May Day Celebration in Laeken: Cardijn is still relevant today

Each year since 1977, from 24th April to 1st May, the IYCW has been organizing a series of actions and activities during the International Week of the Young Workers which ends with the traditional May Day celebration. The year 2017 could not be different. All over the world, young workers and YCW leaders carried out actions against job precariousness and instability, against all sorts of inequalities they may face in their daily life. They exposed the social, political, economic and cultural problems which keep affecting the working and living conditions of millions of young women and men throughout the world.

This year in Brussels, to close the International Week of the Young Workers, the IYCW took an active part in the May Day celebration in Laeken, remembering the 50th anniversary of Joseph Cardijn’s death and proclaiming enthusiastically that “Yes, Cardijn is still relevant today”.

This celebration took place in the church of “Our Lady” in Laeken. It gathered nearly 600 people - current and former YCW leaders, as well as many former members from Belgium but also from France, the Americas, Africa and Asia.

May Day reminds us of the workers’ sufferings and even at times of their bloodshed. But above all it is the symbol of the workers’ struggles and demands. It was only appropriate to give YCW young workers the opportunity to share their testimony.

“For us”, said Martin from the Belgian YCW, “Cardijn is still relevant. We believe in the universal and permanent dimension of the YCW and in its desire to gather all young workers. It is said that organizations rise and live because of the faith of their members, while they die because of bureaucracy. The YCW is alive and our faith is burning. Our faith is embodied in the daily actions our leaders take in their work and living environments. We believe in the working youth, in their capacity to run the movement and to struggle for the dignity of all young workers.”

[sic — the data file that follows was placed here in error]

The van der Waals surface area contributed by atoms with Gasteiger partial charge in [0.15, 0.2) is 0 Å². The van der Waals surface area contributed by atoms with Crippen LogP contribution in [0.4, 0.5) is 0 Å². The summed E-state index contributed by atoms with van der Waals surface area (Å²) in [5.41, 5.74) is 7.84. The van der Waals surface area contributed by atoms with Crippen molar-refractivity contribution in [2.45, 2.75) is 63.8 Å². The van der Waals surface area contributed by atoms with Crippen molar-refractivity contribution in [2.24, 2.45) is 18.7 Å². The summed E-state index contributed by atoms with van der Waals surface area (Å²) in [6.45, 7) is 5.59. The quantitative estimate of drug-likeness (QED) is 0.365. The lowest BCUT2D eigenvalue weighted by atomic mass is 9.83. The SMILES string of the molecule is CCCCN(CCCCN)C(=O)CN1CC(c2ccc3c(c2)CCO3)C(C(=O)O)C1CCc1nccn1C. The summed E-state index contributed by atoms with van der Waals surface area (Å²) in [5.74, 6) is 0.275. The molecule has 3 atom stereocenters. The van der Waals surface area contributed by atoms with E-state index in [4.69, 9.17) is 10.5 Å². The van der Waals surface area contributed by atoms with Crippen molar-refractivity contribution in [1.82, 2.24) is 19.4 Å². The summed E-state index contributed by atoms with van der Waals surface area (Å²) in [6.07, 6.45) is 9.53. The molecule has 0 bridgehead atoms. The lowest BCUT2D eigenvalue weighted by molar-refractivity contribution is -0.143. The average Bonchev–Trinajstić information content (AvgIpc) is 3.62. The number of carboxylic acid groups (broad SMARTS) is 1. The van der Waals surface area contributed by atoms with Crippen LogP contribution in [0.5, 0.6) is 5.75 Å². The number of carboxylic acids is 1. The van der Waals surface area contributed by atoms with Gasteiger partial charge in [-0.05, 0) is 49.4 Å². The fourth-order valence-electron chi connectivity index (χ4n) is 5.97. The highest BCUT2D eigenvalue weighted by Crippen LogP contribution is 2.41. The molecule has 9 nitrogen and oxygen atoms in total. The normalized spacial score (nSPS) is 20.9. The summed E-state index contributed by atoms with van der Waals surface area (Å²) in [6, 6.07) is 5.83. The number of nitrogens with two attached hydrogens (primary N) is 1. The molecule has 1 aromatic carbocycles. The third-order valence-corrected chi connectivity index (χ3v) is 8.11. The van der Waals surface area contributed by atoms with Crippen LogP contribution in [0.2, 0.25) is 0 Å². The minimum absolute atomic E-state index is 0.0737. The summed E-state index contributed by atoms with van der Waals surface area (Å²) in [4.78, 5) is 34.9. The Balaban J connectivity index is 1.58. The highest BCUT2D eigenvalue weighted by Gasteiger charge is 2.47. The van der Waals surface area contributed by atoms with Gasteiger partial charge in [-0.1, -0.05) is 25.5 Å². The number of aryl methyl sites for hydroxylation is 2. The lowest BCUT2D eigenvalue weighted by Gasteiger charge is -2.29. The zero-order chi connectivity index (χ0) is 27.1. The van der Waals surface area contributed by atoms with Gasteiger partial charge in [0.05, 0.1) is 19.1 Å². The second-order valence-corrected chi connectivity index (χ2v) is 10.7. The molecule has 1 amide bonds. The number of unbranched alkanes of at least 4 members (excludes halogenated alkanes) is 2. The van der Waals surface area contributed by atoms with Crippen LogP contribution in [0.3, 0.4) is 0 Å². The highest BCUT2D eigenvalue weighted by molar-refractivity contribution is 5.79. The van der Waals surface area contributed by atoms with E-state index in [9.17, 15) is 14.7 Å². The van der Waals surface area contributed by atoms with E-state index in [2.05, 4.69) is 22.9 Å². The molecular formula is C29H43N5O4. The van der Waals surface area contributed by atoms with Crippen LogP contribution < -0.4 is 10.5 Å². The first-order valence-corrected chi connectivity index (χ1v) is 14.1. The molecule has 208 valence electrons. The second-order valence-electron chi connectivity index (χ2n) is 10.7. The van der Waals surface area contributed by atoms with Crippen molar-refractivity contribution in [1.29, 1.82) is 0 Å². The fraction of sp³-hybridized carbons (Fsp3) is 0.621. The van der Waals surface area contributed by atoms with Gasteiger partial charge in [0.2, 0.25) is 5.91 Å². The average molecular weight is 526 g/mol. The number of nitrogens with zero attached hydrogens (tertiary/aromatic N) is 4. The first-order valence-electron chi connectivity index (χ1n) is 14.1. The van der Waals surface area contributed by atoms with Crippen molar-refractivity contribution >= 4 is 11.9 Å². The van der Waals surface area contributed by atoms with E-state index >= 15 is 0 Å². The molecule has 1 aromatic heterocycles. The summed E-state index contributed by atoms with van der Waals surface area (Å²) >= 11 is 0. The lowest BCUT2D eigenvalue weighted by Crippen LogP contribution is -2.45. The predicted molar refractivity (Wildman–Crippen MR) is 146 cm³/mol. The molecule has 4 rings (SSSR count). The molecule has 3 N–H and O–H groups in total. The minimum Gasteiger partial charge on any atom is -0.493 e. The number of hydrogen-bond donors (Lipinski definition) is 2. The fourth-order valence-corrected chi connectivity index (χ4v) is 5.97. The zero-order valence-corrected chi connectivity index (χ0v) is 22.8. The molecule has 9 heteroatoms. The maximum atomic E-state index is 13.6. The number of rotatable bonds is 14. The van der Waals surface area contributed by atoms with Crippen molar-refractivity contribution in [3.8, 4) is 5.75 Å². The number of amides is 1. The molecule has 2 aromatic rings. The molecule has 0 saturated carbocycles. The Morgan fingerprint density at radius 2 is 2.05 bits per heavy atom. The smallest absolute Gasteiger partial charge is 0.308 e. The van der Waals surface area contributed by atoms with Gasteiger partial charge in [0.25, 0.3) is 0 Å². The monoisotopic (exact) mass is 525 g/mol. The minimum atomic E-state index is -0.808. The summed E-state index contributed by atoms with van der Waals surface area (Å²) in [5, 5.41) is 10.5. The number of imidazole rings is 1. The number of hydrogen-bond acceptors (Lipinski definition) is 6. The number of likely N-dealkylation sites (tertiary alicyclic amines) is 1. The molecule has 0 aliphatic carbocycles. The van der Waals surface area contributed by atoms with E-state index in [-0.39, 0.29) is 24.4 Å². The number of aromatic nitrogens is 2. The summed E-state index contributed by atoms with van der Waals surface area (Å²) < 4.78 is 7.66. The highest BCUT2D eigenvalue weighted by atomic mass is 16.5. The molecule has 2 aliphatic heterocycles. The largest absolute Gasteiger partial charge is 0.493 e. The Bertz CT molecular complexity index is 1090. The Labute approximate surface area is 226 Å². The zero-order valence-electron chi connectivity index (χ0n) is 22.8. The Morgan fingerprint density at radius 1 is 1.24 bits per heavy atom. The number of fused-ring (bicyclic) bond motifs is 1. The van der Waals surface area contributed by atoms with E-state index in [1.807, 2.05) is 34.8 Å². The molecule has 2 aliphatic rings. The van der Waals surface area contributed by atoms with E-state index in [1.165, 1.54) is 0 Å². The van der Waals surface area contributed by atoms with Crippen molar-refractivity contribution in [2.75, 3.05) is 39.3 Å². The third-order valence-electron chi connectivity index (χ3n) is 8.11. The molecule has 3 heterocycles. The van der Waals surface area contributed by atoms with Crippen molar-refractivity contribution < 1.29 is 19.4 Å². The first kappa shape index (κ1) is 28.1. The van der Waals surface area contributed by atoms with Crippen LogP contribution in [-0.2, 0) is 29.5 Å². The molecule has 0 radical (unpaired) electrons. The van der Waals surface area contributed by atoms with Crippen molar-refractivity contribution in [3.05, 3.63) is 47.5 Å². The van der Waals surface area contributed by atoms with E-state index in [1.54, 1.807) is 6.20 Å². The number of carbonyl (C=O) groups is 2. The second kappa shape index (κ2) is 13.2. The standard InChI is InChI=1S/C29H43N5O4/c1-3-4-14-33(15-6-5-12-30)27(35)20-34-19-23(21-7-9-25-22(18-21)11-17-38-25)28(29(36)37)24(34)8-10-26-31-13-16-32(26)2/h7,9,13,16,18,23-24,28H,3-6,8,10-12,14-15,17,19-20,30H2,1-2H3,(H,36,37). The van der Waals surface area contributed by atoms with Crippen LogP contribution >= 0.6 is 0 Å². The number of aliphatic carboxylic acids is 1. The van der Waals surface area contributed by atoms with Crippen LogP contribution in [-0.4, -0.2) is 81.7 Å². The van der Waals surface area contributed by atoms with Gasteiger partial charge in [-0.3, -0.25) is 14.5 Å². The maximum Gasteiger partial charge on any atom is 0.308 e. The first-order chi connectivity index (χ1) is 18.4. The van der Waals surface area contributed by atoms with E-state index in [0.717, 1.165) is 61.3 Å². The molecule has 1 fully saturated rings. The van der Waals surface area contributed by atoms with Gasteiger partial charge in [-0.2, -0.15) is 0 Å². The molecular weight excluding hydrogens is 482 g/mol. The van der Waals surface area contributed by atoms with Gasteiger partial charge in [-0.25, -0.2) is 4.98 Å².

According to Martin, it is the YCW method which unites those young people within the movement in all their diversity. “The YCW method is still current and relevant. Its simplicity is only equaled by its richness”, he said, “and it is the practice of this method which helps the movement evolve and remain very close to the young workers”. “Moving with the times”, he concluded, “is one of Joseph Cardijn’s teachings.”

The testimony of Abdul Alamyar from MUG, the Brussels KAJ section, is closely akin to Martin’s reflection. Abdul bears witness to this life and passionate faith of the YCW which is continuously in action in the everyday reality, addressing the social and more specific youth challenges.

Abdul, an asylum-seeker from Afghanistan, describes his own experience: “I took part in the KAJ camp about 4 years ago. I was invited by a friend of mine who was already in the group. I got involved in the leaders’ group two years later. We had our office near the Petit-Château (a center for asylum seekers in Brussels) called ‘Voyaach’ (travel), which means that we are “on the way”, with a stop-over in Brussels, coming from a region affected by war. The office has become our second home. There we can talk about life, our future, equality and inequality in the world.”

According to Ludovicus Mardiyono, former YCW international president (2012-2016), “Cardijn’s teaching is powerful and highly inspiring. It is based on his concrete experience and the experience of the young workers he was living with. It does not only bear fruit, it multiplies. Started with a small group of young female workers here in Brussels-Laeken in 1912, over more than 100 years now, the YCW has been contributing in many ways to change the world through the commitment and actions of its leaders.”

Ludovicus Mardiyono invited all participants to support the movement. “There is no reason why we should have any doubt about Cardijn’s relevance”, he added, “so, if you agree with me and you want to spread the impact of Cardijn’s heritage further, I invite you, on behalf of the IYCW international secretariat and of the International Cardijn Association, to open your mind and heart and, with the YCW leaders, to take all possible initiatives to develop the movement and multiply its actions.”

During the celebration, Mgr. Jean Kockerols, bishop of Brussels, delivered a highly appreciated homely focusing on Cardijn’s relevance for our times. He identified 5 challenges that the world is presently facing and asked himself what Cardijn, if he came back, would tell the young workers today; what he would, through them, invite us to see; how he would help us to judge; and what he would ask us to do…

After the Eucharistic celebration, the participants were invited to visit, in the church premises, the permanent exhibition on Cardijn and the development of the International YCW, as well as the stands of the local YCWs, the International YCW and the Cardijn Training Center.

As always, Cardijn’s statement that “every young worker is worth more than all the gold of the world” remains for us a source of inspiration calling us to proceed with our action and struggle for “just work, dignified life, social protection, gender equality, and quality education. It encourages us to build a world where all could live together in justice and brotherhood. 


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